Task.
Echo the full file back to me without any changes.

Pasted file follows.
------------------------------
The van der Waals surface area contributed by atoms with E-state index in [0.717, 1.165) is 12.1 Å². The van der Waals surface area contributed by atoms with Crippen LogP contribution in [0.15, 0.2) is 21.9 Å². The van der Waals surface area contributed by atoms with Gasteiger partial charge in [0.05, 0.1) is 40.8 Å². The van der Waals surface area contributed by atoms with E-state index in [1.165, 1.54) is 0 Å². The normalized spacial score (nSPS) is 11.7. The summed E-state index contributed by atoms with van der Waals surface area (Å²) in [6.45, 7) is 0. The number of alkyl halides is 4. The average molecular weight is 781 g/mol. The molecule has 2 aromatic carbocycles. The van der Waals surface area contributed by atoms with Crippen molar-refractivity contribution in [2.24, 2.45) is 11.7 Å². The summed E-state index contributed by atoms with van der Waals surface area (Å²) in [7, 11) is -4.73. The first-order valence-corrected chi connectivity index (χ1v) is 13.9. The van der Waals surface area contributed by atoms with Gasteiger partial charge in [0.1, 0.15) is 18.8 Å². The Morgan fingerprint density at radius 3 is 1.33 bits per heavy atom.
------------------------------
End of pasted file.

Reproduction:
The van der Waals surface area contributed by atoms with E-state index in [0.717, 1.165) is 12.1 Å². The van der Waals surface area contributed by atoms with Crippen LogP contribution in [0.15, 0.2) is 21.9 Å². The van der Waals surface area contributed by atoms with Gasteiger partial charge in [0.05, 0.1) is 40.8 Å². The van der Waals surface area contributed by atoms with E-state index in [1.165, 1.54) is 0 Å². The normalized spacial score (nSPS) is 11.7. The summed E-state index contributed by atoms with van der Waals surface area (Å²) in [6.45, 7) is 0. The number of alkyl halides is 4. The average molecular weight is 781 g/mol. The molecule has 2 aromatic carbocycles. The van der Waals surface area contributed by atoms with Crippen molar-refractivity contribution in [2.24, 2.45) is 11.7 Å². The summed E-state index contributed by atoms with van der Waals surface area (Å²) in [7, 11) is -4.73. The first-order valence-corrected chi connectivity index (χ1v) is 13.9. The van der Waals surface area contributed by atoms with Gasteiger partial charge in [0.1, 0.15) is 18.8 Å². The Morgan fingerprint density at radius 3 is 1.33 bits per heavy atom.